"This superb book is a homage to visionary cosmopolitans dedicated to the creation of human rights in a world too often lacking in humanity."—Thane Rosenbaum, Washington Post

“James Loeffler focuses on a crucial part of the history of human rights, and one that earlier scholarship has neglected: the Jewish dimension. His study is of the first importance, not just for the history of human rights, but for understanding modern Jewish politics.”—Adam Kirsch, Tablet

“Loeffler weaves together in vivid detail and captivating narrative the biographies of five figures whose careers traversed the trajectories of Zionist politics and internationalist commitment. . . . Loeffler’s recovery of the Zionist roots of postwar international law sets the stage for the central argument of his book – a reinterpretation of the relationship between Zionism and human rights.”—Gil Rubin, Los Angeles Review of Books

“There is indeed, as James Loeffler shows in Rooted Cosmopolitans, a strong historical link between European Jews and the struggle for human rights in the twentieth century.”—David Shulman, New York Review of Books

“Loeffler . . . reclaims [the] lost world of Zionist internationalism, a moral asset illustrating the cosmopolitan nature of Jewish nationhood.”—Colin Shindler, Jerusalem Post

“Uniformly absorbing portraits of significant Jewish figures navigating the turbulent events of 20th-century history. . . . Their lives . . . bear out Loeffler’s seemingly counterintuitive thesis that several of the key figures in the international human rights movement were also Zionists who viewed the protection of Jews through the lens of international law, and the protection of Jews by means of a Jewish state, not as clashing but as complementary goals.”—Elliott Abrams, Mosaic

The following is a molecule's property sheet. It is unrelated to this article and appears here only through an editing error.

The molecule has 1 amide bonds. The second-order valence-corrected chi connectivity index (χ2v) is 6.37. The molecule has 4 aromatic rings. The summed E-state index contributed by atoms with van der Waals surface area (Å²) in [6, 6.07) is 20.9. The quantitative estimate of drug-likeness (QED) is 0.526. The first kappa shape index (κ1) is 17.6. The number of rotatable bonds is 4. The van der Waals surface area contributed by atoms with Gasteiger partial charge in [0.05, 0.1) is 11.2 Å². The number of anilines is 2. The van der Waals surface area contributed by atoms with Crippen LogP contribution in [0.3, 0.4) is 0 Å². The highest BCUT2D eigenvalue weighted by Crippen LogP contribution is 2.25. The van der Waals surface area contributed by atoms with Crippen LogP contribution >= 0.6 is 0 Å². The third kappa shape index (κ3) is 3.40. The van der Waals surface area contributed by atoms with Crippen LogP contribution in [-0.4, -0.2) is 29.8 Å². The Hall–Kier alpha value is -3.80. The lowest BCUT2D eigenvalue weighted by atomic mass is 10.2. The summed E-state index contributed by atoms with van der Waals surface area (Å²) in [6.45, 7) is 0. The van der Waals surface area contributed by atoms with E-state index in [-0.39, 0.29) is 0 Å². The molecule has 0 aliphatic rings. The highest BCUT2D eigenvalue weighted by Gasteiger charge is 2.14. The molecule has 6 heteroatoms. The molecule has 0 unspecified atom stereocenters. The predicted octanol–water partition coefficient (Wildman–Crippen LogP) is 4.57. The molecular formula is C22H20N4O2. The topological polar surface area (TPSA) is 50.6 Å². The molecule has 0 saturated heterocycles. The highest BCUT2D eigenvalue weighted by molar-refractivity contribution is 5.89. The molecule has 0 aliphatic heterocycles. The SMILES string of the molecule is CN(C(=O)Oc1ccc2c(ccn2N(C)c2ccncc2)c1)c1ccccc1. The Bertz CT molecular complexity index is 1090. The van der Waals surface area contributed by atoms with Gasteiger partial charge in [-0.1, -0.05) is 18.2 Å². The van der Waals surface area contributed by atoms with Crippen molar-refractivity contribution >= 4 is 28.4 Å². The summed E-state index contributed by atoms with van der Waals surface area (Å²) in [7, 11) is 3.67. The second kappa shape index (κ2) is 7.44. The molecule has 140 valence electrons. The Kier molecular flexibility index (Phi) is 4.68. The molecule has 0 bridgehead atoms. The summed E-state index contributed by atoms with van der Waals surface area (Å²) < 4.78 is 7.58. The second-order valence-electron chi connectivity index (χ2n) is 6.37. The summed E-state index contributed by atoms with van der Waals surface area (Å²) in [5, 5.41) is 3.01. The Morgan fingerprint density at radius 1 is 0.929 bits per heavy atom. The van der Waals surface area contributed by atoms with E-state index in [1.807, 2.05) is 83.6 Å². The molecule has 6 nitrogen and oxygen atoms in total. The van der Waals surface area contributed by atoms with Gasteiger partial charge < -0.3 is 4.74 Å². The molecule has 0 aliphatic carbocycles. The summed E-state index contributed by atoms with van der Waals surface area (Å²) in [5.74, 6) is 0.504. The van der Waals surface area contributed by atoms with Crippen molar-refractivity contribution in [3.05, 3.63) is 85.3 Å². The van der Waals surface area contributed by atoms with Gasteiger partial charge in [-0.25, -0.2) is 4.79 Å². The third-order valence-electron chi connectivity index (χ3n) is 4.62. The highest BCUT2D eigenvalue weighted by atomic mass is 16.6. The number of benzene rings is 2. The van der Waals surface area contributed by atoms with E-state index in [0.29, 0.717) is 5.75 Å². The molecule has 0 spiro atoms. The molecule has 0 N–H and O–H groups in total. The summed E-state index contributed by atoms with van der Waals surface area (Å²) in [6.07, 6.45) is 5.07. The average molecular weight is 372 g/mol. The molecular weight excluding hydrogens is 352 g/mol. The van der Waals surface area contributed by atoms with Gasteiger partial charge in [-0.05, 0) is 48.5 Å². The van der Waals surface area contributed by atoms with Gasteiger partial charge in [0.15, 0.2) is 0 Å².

“A work of striking scholarship and originality. . . . Rooted Cosmopolitans is not only an important and remarkable book of history; it’s a timely reminder of the relationship between ideals and power.”—Bob Goldfarb, Jewish Book Council

“Loeffler’s masterful attempt to interpret [his subjects’] legal thinking against the backdrop of their personal circumstances makes for riveting reading and a fascinating work of history.”—Doreen Lustig, European Journal of International Law Blog?

"Belongs on the shelf of anyone interested in human rights or modern Jewish political thought and history. [Loeffler] marshals remarkable archival research, literary grace, and philosophical insight to recover a forgotten chapter of history (several, actually) and make us think more deeply about political ethics, both Jewish and universal."—Yehudah Mirsky, The Jewish Review of Books 

"Loeffler’s account of his subjects’ collective action and achievement is original and compelling."—Berel Lang, Holocaust and Genocide Studies

Finalist for Jewish Book Council's 2018 Natan Book Award

Finalist for the 2019 PROSE awards, World History category

Recipient of the 2019 Dorothy Rosenberg Prize, sponsored by the American Historical Association
ISBN: 9780300217247
Publication Date: May 4, 2018
384 pages, 6 1/8 x 9 1/4
22 b/w illus.